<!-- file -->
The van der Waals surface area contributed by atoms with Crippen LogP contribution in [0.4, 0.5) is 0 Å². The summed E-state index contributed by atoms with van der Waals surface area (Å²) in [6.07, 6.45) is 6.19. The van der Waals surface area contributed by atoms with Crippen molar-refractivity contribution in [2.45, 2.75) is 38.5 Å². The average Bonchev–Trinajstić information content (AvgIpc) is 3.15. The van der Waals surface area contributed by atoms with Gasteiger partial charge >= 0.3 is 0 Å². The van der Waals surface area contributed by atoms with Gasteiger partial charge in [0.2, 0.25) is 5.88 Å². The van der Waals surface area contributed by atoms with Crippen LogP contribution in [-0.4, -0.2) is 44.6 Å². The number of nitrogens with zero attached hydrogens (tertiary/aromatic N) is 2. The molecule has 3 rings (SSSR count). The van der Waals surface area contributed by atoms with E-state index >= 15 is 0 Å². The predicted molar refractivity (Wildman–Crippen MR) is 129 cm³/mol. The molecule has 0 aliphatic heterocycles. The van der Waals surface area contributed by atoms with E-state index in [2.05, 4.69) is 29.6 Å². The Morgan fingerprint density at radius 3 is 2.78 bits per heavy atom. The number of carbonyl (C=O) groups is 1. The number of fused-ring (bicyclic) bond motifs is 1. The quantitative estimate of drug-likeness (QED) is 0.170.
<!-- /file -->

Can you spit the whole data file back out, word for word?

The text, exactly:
The van der Waals surface area contributed by atoms with Crippen LogP contribution in [0.4, 0.5) is 0 Å². The summed E-state index contributed by atoms with van der Waals surface area (Å²) in [6.07, 6.45) is 6.19. The van der Waals surface area contributed by atoms with Crippen molar-refractivity contribution in [2.45, 2.75) is 38.5 Å². The average Bonchev–Trinajstić information content (AvgIpc) is 3.15. The van der Waals surface area contributed by atoms with Gasteiger partial charge >= 0.3 is 0 Å². The van der Waals surface area contributed by atoms with Gasteiger partial charge in [0.2, 0.25) is 5.88 Å². The van der Waals surface area contributed by atoms with Crippen LogP contribution in [-0.4, -0.2) is 44.6 Å². The number of nitrogens with zero attached hydrogens (tertiary/aromatic N) is 2. The molecule has 3 rings (SSSR count). The van der Waals surface area contributed by atoms with E-state index >= 15 is 0 Å². The predicted molar refractivity (Wildman–Crippen MR) is 129 cm³/mol. The molecule has 0 aliphatic heterocycles. The van der Waals surface area contributed by atoms with E-state index in [2.05, 4.69) is 29.6 Å². The Morgan fingerprint density at radius 3 is 2.78 bits per heavy atom. The number of carbonyl (C=O) groups is 1. The number of fused-ring (bicyclic) bond motifs is 1. The quantitative estimate of drug-likeness (QED) is 0.170.